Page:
Bayer’s recent financials reflect its difficult situation. The company reported an overall decline in sales of 7.7% through the first nine months of 2023, to EUR 35.8 billion ($38.9 billion) compared to EUR 38.7 billion ($42.1 billion) in the year-ago period. Hardest hit was its crop-protection business, which saw sales decline 10% to EUR 17.6 billion ($19.1 billion). Sales in its pharmaceuticals business fell 6.2% to EUR 13.5 billion ($14.7 billion), and sales in its consumer health business declined 2.3% to EUR 4.4 billion ($4.8 billion). Overall, the company’s operating performance fell, with a 22% decline in earnings before interest, taxes, depreciation, and amortization (EBITDA) to nearly EUR 8 billion ($8.7 billion) for the first nine months of 2023. At the same time, its net debt, stemming in part from the Monsanto acquisition and related litigation costs as well as recent higher interest rates, climbed 7.9% for the first months of 2023 to EUR 38.7 billion ($42.1 billion). The company will report is full-year 2023 results in March (March 2024).
Implementation plan for job cuts
The recent job cuts are to be implemented over the coming months (as reported on January 17, 2024), and the company says will be completed by the end of 2025 at the latest. In line with the principles of the DSO, Bayer says that the implementation will be largely decentralized, meaning that its scope cannot be quantified for the time being. As the DSO intends to reduce hierarchies and complex structures within the company, the job cuts will include employees with management or coordination tasks. Bayer currently employs around 22,200 people in Germany.
In its German Group companies, Bayer is offering employees severance agreements staggered according to age, as in previous restructuring measures. The company is also offering employees whose jobs are eliminated a reflection period of up to six months, during which they will be supported by targeted positioning and external placement offers to find new employment outside the company that matches their skills and qualifications. If required, affected employees can also receive individual training measures for the external job market for up to 12 months. A “Future Skills Academy” is also intended to identify skills relevant to the future and support employees in acquiring them.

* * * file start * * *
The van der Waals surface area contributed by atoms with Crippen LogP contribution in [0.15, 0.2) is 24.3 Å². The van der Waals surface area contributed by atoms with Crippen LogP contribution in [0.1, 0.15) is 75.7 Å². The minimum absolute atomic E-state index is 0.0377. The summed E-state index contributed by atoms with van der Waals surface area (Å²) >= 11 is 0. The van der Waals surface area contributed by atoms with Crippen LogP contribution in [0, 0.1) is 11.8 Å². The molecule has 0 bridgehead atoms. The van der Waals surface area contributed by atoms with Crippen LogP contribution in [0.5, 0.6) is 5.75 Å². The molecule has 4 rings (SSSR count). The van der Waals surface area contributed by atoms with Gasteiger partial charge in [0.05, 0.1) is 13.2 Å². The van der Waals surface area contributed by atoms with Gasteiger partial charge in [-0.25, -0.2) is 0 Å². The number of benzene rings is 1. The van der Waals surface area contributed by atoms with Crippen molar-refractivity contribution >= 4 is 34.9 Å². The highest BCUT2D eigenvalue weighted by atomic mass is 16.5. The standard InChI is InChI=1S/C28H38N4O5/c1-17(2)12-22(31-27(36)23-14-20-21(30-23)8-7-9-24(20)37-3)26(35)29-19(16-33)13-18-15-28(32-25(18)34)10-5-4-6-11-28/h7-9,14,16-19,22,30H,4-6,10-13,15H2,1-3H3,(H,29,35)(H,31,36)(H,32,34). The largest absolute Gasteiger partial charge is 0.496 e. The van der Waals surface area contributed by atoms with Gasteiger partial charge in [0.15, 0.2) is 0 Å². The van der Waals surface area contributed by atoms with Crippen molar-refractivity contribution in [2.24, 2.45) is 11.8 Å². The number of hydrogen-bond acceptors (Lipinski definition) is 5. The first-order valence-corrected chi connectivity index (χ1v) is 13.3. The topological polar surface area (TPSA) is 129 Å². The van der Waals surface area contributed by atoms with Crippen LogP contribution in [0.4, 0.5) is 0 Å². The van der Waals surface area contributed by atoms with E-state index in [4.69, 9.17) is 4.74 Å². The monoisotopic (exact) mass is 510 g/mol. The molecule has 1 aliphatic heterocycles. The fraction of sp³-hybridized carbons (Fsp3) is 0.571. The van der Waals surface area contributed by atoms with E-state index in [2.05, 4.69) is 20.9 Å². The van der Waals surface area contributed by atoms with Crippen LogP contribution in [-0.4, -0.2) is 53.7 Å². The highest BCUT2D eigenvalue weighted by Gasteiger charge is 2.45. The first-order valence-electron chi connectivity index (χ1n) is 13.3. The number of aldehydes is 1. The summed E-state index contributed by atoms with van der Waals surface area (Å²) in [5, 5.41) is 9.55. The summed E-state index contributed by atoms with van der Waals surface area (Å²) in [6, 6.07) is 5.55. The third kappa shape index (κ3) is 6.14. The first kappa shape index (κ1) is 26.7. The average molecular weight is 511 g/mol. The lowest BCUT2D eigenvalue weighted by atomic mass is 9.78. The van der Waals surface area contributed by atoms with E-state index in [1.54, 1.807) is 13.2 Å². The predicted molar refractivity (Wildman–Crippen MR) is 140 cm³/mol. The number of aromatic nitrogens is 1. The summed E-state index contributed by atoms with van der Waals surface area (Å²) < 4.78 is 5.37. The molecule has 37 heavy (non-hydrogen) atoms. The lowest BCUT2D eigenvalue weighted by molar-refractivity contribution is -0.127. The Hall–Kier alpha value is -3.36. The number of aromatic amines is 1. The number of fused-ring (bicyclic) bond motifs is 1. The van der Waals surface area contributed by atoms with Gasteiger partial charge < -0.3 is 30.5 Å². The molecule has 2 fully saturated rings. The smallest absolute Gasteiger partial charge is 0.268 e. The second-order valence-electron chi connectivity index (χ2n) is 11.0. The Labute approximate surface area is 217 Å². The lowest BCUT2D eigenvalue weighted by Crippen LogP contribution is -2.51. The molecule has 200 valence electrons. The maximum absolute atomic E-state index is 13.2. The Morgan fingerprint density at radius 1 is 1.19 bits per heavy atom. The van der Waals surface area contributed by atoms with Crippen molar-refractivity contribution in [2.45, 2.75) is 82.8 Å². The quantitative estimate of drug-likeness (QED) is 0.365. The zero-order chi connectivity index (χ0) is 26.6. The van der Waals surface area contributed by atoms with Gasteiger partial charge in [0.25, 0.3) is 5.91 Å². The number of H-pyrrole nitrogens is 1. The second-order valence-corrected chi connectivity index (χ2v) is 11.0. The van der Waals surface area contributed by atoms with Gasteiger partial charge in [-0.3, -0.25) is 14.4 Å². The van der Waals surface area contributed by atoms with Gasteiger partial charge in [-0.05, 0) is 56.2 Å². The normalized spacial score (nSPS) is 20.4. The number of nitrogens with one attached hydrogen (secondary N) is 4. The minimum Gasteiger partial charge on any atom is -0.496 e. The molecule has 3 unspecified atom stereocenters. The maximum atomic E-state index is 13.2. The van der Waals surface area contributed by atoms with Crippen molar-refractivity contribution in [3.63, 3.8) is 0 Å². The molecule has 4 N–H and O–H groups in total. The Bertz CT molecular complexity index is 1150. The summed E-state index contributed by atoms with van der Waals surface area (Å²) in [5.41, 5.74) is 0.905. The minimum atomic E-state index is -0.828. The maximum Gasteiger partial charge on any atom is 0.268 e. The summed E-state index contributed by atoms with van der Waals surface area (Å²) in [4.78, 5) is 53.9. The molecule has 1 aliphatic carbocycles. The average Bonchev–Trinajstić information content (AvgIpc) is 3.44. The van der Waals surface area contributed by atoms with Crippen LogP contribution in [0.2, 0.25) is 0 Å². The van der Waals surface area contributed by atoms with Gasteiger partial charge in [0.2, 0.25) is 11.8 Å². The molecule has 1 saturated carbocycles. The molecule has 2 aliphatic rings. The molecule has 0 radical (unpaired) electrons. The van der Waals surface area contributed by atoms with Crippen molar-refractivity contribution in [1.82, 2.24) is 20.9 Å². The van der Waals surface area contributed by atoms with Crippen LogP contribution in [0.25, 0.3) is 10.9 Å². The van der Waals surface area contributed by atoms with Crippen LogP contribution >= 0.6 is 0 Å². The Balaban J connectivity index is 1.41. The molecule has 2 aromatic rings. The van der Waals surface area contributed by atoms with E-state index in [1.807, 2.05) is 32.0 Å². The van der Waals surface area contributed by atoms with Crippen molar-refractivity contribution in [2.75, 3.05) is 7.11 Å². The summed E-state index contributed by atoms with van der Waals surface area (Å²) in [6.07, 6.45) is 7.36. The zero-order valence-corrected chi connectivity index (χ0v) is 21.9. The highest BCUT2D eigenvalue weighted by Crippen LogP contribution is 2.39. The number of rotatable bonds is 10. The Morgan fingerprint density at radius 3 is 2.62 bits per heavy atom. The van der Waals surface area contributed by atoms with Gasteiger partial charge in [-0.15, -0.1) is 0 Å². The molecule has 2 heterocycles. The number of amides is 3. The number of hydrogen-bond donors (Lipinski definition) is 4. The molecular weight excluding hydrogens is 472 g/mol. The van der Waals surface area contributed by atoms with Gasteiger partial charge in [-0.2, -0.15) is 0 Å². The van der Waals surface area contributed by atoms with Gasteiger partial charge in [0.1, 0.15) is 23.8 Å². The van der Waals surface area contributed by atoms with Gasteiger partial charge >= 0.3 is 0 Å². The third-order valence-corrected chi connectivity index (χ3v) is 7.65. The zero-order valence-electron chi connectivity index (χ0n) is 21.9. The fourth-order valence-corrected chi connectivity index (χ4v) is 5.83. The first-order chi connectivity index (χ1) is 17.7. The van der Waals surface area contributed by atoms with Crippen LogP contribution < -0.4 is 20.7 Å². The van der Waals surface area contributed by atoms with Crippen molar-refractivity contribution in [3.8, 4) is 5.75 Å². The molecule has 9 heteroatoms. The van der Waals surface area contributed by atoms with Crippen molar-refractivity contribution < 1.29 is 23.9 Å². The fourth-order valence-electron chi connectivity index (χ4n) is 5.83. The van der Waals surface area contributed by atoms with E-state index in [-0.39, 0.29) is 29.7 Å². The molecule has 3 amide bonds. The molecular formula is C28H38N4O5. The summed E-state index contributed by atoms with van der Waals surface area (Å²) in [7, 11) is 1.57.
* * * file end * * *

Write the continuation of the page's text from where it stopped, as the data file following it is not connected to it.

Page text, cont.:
In order to give the employees affected by the loss of their jobs the necessary time and security for external reorientation and qualification, the company parties (management and employees) are extending the agreement on job security with the waiver of compulsory redundancies until December 30, 2026. Bayer says this also offers employees affected by the loss of their jobs more time and security for reorientation and qualification. Employment contracts of employees whose jobs have been lost and who have not left the company by the end of 2026 will be terminated as of December 31, 2026, for operational reasons if necessary.
The joint declaration also contains a number of commitments for the company’s location in Germany and its employees. For example, the parties reaffirm the Future Concept for Germany adopted in March 2022, which aims to strategically develop Bayer in Germany and align the business units there for the future. Bayer also intends to further develop its corporate headquarters in Germany in accordance with the DSO. The parties also agree to improve the company pension scheme at Bayer and to complete the already initiated repatriation of initial vocational training from external service providers to the company by the end of 2024 as planned.